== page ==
‘WHAT?’, ‘yeah?’, ‘yeah?’ ‘Well I’m not listening to this s*&t, I’m on the train, I’m leaving and I’m hanging up!’
Heads turned toward the new arrival on the train, announcing his situation at the top of his voice and we all silently thought, yep, probably a good idea to hang up. Seconds later – ‘F*&% off, I’m hanging up’. Followed by another call and another. And on it kept for at least half our trip to Cardiff – ah domestic bliss it seems – something I’m yet to achieve (luckily?). By the end of the trip, we knew the calls were being recorded on the other end of the line and he had had enough and was leaving ’cause she had issues’. Is he from the Valley’s? I wonder.
About an hour later, and we reach Cardiff (without our vocal friend) to see the sights. Cardiff was pronounced the capital of Wales in 1955, but it began life as a Roman fort around about 55 AD. Cardiff town was founded when the Normans conquered Glamorgan and Robert Fitz Hamon (himself a Norman) built a wooden castle within the walls of the old Roman fort. A town soon grew up around the Castle.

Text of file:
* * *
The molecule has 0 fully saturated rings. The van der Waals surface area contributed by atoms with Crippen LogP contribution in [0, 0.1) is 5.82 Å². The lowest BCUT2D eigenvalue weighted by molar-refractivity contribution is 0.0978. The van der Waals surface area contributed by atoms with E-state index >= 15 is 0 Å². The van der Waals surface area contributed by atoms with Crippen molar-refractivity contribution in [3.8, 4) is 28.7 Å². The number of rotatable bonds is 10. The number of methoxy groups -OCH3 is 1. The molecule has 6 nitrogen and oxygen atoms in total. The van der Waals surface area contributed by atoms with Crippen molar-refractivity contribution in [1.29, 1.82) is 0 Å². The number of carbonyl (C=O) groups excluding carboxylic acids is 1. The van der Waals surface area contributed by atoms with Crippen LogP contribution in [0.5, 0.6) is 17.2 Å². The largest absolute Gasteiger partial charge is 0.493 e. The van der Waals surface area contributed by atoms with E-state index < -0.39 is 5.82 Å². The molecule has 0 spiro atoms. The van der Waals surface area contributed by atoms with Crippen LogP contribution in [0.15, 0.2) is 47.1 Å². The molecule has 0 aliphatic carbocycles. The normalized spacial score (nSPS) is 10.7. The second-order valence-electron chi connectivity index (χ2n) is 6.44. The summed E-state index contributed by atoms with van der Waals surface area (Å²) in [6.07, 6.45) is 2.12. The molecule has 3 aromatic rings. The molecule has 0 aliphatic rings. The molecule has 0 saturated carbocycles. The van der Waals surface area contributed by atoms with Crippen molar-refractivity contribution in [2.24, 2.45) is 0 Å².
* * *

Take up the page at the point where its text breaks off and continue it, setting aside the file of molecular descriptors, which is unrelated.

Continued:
This little wooden castle, rebuilt in stone in the meantime, was passed through the hands of noble families until 1766 when it was passed to the Bute family by marriage. It was the 2nd Marquess of Bute, who was responsible for turning Cardiff into the world’s greatest coal exporting port in the world.
The Cardiff Castle grounds are fairly expansive, starting off with a short video that brings you through the ages of it’s 2,000 year history. Afterwards, you head into the corridors of the castle wars, following a display of posters from the time of World War II requesting citizens not to waste food and to be home early. Extensive air-raid shelters were tunnelled out of the castle’s walls during this period, which could hold up to 1,800 people. The castle also tethered barrage balloons (or blimps) above the city to defend against aircraft attack – the blimps would be tethered with metal cables and would damage aircraft upon collision and make attacking more difficult.
The architecture inside the medieval castle is quite something, and features a spectacular middle eastern ceiling and fireplace in the Arab Room, which was intended as a drawing room for the women of the castle.
A short train ride away from the castle is Cardiff Bay – apparently Europe’s largest waterfront development and home to the Techniquest Science Discovery Centre, the Welsh Assembly, Butetown History and Art Museum and a leisure village.
The welsh name for Cardiff is Caerdydd, meaning ‘day fort’.